We talk to Goldsmith's Interaction Research Studio about working with nuns for the 'Prayer Companion,' and we peer into the data future with their predictions for society.
The Interaction Research Studio, based at Goldsmiths College, designs interactive devices as a way of exploring new possibilities for technologies — and for people. It’s a form of research in which they lend the things that they create to people to try out in their everyday lives. They produce work which aims to ‘engage the technology sector with more complicated, less consumer-oriented ways to be human.’
At Big Bang Data you are presenting the Prayer Companion, can you explain the concept behind the work?
The nuns we worked with live in a cloistered monastery, yet pray on behalf of the people around them. The channels of information into their enclosure were narrow — catholic newspapers, personal appeals, and carefully chosen radio broadcasts. We wanted to open them to information from around the world, to ensure their prayers weren’t biased towards any particular perspective on events.
How did data inform your design?
The Prayer Companion streams data scraped from the web into the nun’s enclosure. Its content reflects the ever-changing flow of conversation in social media and news sites, reframing it as a never-ending, implicit appeal for God’s intervention.
How and why did you choose We Feel Fine as a aggregated news data source for the Prayer Companion’s messages?
We wanted to include potentially prayer-worthy content from social media, but our web scraping skills were limited at the time. We were big fans of We Feel Fine, which already looks for ways people write about their experiences, and realised that using their data would make our jobs much easier.
Why did you select to work with the nuns, and a monastery in York? How did they respond to the idea / have they given any feedback?
We were working on a project that was concerned with building new technologies for older people. It turned out that our project partner happened to live next to the nun’s monastery and knew that they were an ageing population. So we approached them and asked if they would like to be involved in our project, and to our surprise they agreed.
We developed the Prayer Companion over the course of a year through discussions with them about how they received information about world events. The device affected their prayers from the very beginning of its installation in the monastery, and they went on to to use it for five years, until they moved to a new site last year. They told us that many of them would look at messages several times a day, and that the Prayer Companion helped keep their prayers ‘pertinent’.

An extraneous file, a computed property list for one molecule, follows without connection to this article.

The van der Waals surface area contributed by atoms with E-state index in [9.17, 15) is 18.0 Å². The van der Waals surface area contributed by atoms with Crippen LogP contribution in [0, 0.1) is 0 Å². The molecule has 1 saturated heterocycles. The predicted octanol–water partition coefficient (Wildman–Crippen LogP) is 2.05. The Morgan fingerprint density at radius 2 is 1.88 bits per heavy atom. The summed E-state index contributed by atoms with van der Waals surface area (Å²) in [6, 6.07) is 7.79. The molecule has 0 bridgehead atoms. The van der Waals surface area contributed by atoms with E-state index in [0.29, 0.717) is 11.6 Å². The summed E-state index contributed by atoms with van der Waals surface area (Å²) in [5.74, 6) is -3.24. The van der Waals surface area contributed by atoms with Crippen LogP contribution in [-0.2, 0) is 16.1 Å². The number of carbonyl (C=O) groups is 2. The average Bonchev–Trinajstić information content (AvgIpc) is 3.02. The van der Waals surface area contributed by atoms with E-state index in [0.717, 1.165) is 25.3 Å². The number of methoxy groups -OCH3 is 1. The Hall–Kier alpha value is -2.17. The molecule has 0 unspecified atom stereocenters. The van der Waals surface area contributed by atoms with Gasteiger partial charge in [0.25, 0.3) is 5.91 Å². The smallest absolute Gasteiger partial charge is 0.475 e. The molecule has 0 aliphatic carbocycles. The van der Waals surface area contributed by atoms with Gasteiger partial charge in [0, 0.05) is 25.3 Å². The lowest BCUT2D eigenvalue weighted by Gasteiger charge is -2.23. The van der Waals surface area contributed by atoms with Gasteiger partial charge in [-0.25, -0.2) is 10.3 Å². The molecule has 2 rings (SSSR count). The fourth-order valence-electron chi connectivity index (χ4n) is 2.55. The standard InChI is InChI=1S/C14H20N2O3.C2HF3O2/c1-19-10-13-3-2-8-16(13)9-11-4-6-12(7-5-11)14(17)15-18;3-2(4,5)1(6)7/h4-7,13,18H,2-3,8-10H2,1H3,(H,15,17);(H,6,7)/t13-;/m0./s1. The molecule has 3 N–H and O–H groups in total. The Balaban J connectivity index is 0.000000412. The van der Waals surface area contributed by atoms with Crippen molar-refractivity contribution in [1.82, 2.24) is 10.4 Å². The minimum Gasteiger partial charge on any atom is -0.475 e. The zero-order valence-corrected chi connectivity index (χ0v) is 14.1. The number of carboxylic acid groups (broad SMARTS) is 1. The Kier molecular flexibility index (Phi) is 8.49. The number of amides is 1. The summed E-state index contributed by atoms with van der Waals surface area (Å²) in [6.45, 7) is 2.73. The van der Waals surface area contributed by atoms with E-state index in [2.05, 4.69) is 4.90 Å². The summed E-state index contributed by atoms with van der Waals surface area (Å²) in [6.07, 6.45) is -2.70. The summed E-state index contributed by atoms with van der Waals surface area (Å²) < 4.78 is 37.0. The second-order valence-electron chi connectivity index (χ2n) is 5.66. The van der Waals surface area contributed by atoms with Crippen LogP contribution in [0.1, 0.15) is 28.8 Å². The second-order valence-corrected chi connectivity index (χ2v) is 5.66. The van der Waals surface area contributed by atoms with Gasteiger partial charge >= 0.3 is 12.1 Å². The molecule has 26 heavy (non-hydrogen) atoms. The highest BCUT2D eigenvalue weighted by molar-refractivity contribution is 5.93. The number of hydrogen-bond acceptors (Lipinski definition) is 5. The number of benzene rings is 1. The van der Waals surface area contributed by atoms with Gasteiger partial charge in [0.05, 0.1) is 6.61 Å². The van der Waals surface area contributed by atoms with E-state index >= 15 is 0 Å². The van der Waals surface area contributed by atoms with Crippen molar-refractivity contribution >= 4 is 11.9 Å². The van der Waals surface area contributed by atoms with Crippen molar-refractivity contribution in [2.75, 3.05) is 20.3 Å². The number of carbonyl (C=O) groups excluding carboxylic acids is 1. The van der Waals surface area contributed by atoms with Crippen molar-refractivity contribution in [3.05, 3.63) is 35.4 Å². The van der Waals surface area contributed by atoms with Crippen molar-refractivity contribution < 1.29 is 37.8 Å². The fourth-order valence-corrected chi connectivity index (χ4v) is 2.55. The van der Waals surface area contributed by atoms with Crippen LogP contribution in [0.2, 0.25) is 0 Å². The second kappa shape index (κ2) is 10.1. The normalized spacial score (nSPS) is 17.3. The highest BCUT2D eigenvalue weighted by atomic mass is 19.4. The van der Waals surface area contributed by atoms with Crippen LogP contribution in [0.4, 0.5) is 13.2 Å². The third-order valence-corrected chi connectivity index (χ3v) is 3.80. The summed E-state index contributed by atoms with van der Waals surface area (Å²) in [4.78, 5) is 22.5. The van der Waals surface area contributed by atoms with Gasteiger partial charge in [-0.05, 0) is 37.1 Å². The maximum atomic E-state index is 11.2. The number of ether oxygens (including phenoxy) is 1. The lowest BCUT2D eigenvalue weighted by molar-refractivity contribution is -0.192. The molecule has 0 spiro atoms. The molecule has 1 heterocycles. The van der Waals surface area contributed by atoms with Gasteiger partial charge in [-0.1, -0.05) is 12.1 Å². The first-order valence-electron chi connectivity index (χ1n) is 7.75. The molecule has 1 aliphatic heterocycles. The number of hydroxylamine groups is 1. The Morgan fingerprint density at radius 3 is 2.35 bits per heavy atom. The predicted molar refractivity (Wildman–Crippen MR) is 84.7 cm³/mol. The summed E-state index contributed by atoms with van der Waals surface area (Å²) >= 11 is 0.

What are the benefits, and pitfalls, of using data to inform design?
We tend to use data as a material for design, not to inform our designs. The advantage of reframing online data is that content becomes virtually inexhaustible. The danger is that, because we are not in charge of collecting it, the data we use can potentially carry other people’s agendas along with our own.
Is there a project by a studio/designer which you think is leading the way in terms of data-informed design?
Mark Hanson and Ben Rubin’s work on projects such as the Listening Post — on permanent display at the Science Museum — was extremely inspiring for our work.
How do you think society’s use of data will change over the next ten or twenty years?
It seems clear that not only will more and more data be collected from all of us, but they will be mined for ever more unexpected patterns. There are lots of reasons to be concerned about this, of course. It’s not just that we’re trading privacy for convenience, but we’re increasingly buying into a logic of ‘populationisation’, in which we understand ourselves as individuals solely in terms of how we compare to other people. Moreover, as Mark Andrejevic points out in his paper ‘The Big Data Divide’, most of us are unable to even begin to guess about the sorts of patterns that data mining uncover. Unless you happen to have the enormous processing power and server farms it takes to do the work, the sorts of correlations being uncovered are simply unthinkable.
On the one hand, then, the massive amount of data and content being collected will be like a gigantic playground, or perhaps a cornucopia of knowledge and ideas and events and content that we will be able to gorge on to our heart’s content. On the other hand, it is inevitable that within the next 20 years we will be the helpless, convenience-enchained slaves of artificially intelligent, data-harvesting corporations and governments who know what we will do before we even think of it.